Walking Backwards Through Time
We walk backwards through life, only seeing where we have been, not where we are going. From a physicist’s perspective, it is not clear why this is true. If we accept time as the fourth dimension and state that the universe is a four-dimensional object, why does our consciousness seem to move only in one direction along only one of four possible axes, yet we are only able to see in the direction opposite to our movement? This is not the only possibility imaginable. Many claim, for instance, that God is omnipresent in time as well as space, existing in all epochs at once, in other words he is outside of the illusion of time.
History is an Angel Blown Backward Through Time
The statement, “History is an angel blown backward through time” is Walter Benjamin’s ninth thesis from the essay “Theses on the Philosophy of History” (257) (thanks, Mark for first drawing my attention to this), which plays with the same idea of moving backwards through time in terms of historical consciousness, but with a much more pessimistic view:
A Klee painting named ‘Angelus Novus’ shows an angel looking as though he is about to move away from something he is fixedly contemplating. His eyes are staring, his mouth is open, his wings are spread. This is how one pictures the angel of history. His face is turned toward the past. Where we perceive a chain of events, he sees one single catastrophe which keeps piling wreckage upon wreckage and hurls it in front of his feet. The angel would like to stay, awaken the dead, and make whole what has been smashed. But a storm is blowing from Paradise; it has got caught in his wings with such violence that the angel can no longer close them. The storm irresistibly propels him into the future to which his back is turned, while the pile of debris before him grows skyward. This storm is what we call progress.
Merlin Lives From Future to Past
In “The Once and Future King” by T. H. White, Merlin lives his life opposite to us, seeing the future but not the past. White does not try to represent what this might be like for him, but we can imagine him (details not necessarily from White’s version) trapped in a tree for eons without knowing why or even recognizing that there was any other mode of existence, although he is aware of bird song and knocks to the tree as it slowly shrinks. He is suddenly released (rather than entrapped) by Nimue, his young and traitorous lover and they moves backward through their relationship, which gradually improves to the blissful moment when they first met. Unlike us, however, Merlin can learn where he is headed, because he can read history books and learn from others about his origins. Arthur comes back to life, the king is reunited with his wife, she becomes faithful to him, they fall in love, part (not acrimoniously but with the sweetest moments last) and Arthur becomes Merlin’s student. Life is a sad story only because it is told in the opposite direction.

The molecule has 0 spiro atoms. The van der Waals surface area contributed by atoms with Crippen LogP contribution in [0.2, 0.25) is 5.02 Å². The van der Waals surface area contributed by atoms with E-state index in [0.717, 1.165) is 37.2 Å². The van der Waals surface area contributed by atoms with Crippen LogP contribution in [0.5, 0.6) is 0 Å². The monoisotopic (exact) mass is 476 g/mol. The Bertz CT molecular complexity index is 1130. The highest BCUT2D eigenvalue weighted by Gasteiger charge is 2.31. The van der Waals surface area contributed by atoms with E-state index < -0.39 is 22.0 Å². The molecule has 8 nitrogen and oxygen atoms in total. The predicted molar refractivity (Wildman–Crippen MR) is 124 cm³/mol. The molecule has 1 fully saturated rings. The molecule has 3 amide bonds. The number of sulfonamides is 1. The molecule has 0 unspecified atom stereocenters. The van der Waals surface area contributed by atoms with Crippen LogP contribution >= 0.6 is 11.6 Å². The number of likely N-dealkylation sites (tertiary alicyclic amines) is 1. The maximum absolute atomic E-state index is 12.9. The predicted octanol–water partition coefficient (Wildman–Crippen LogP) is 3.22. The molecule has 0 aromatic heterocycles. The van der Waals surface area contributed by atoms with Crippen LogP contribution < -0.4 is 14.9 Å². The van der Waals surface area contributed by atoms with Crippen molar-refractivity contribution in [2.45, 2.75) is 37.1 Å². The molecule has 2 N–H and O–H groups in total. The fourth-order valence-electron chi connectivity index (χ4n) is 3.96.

Narrative time is flexible because it is up to the writer how it is handled, as I demonstrated above with Merlin’s story. In the movie Momento, the story is told backwards through short (forward-moving) pieces. The main character has no short-term memory, so he can only remember what he has written on his body, very metafictional because it challenges the convention of a story told chronologically and because of the reliance on text on his body to make sense of events. Even though it is a movie, it was still a written text before it was a spoken one.
In Tristram Shandy, when the narrator is telling a story of Tristram’s father and Uncle Toby going down the stairs, he takes many, many chapters. The characters say something then freeze with their feet above the second stair as Tristram explains some reference or pursues an association.
In other cases, the narrative clock keeps ticking, as when Tristram, as our narrator, sends a reader (“Madam”) away to reread the previous chapter to see if she can spot a reference she missed (as did all other readers). Readers can actually stop reading and go look for it, in which case narrative time again freezes, or they can keep reading as I did and follow the narrator through his various discussions until Madam returns, none the wiser. (The reference was very obscure; the belief that a baby can be baptized while still in the womb if in danger of death implies that a character is Catholic.)
Benjamin, Walter. “Theses on the Philosophy of History.” Illuminations. Ed. Hannah Arendt. Trans. Harry Zohn. New York: Schoecken, 1969. 253-264.